Davidson and his compatriots had to endure a harrowing helicopter ride down Everest to a scene that resembled a war time attack. In all 19 people were killed and 61 were injured. This came just a year after a terrible avalanche in 2014 where 16 sherpas were killed on the Khumbu Icefall during a horrendous avalanche. I was sadly reminded of each of these events since my footage of the 2009 avalanches had become – up until that point – the only video of the largest avalanche ever witnessed on Everest. Now there was footage that was far worse.
That’s the thing about climbing Everest. You only seem to hear about the bad stuff. That is not surprising since there is a lot of it. And it often eclipses the sheer immensity of accomplishing the climb. I was part of a TV production team so I got to see every aspect of the climb – minus the actual climb itself. I heard all of the radio traffic, counseled dejected climbers who had just retreated from their life long ambition to bag Everest, helped carry a stretcher with a dead sherpa boy to the helicopter pad, and later watched an avalanche sweep down the mountain that killed a sherpa guide whose tent was mere paces from nine. I got very sick and still suffer kidney issues to this day as a result. Yet my experience was mild by comparison to Jim Davidson’s.
Davidson used the exact same outfitter that Scott and I used which made this book all the more poignant since names were mentioned of people I spent a month with at Everest. We were all in good hands. While I have never written much about that (I should) Davidson manages to capture the life essence of so many people – not just dirty, cold visiting climbers, but the various people who assisted him in attaining his dream.
But all the risky escapades, bad food, and tales of awe an wonder aside, there is the one thing that powers and enables these feats – or causes them to fail: that internal thing that motivates you to surpass your limits, respect and utilize our fear, and temper all of this with the austere majesty of the place where this drama is acted out. There is also your life support system back home – the family who has put up with your obsessions for decades and knows that it will not be satiated until that once certain summit is attained. Every climber who climbs may seem to be carrying their body upward – alone. But in reality they take a choir of friends and family along with them in their heads.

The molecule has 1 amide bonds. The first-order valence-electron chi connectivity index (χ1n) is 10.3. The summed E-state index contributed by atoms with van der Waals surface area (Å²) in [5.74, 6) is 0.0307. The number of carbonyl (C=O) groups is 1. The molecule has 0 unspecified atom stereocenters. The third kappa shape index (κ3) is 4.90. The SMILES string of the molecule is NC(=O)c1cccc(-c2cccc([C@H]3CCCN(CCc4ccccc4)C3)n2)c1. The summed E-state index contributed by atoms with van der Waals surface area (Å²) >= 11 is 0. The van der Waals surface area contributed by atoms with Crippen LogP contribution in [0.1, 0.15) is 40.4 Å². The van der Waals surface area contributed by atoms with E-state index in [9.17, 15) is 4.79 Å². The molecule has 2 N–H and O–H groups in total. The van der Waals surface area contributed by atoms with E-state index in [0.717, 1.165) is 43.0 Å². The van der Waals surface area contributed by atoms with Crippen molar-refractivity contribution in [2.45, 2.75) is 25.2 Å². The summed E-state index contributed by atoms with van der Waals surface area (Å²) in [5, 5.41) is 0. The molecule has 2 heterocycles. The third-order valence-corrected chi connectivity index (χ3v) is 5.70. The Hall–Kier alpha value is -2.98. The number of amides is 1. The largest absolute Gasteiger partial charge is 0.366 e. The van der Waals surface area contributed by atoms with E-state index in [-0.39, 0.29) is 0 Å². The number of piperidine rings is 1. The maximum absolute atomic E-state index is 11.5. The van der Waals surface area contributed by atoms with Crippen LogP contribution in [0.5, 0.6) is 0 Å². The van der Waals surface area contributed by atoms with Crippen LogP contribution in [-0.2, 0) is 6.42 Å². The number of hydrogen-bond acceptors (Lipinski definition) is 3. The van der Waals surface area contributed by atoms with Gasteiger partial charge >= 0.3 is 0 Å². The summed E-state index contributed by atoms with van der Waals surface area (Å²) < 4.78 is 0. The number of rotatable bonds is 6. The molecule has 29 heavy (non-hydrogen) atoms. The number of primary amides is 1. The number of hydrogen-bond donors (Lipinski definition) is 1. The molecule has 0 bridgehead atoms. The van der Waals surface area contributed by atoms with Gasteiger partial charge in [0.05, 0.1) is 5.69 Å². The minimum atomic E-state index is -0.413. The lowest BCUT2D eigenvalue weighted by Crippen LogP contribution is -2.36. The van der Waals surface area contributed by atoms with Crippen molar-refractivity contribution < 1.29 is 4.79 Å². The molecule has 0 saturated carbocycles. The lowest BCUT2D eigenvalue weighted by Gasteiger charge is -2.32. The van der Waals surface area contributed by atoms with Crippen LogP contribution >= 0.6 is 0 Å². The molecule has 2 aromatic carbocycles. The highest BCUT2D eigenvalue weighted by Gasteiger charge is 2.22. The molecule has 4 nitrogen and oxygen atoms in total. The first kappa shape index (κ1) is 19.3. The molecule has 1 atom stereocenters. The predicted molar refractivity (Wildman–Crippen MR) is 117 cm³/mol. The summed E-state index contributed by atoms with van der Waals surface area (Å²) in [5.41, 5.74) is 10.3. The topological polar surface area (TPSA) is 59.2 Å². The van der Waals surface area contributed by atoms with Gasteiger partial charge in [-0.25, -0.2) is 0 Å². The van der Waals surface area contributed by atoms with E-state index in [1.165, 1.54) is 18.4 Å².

Davidson goes into incredible detail of both of his Everest ascents. Strange things about climbs and adventures: if the circumstances are right the sheer audacity of what you are doing can inexorably weld the most intricate details of a climb into your mind.
I can recall my ascent of the insane pinnacle of Petit Grepon 30 years ago like it was yesterday. I can recall my trek up and down through the Solokhumbu region in Nepal almost step by step 12 years later with almost cinematographic clarity. Davidson has the same powers of recollection and is vastly better than I in describing them as brings you along almost every step, grunt, stumble, and leap as he traverses the dreaded Khumbu Icefall and up the Western Cwn to the summit of Everest.
Not everyone gets to climb Everest – or even wants to. But we all have things real and imagined that we need to conquer at one point or another. This is a book about how all of the needed factors can be weaved into a tapestry of success. It can apply to a space mission. Or, in this case, to stand in the Jet Stream atop Everest, Chomalungma, Goddess Mother of the World.
Thanks for the trip back to Everest, Jim.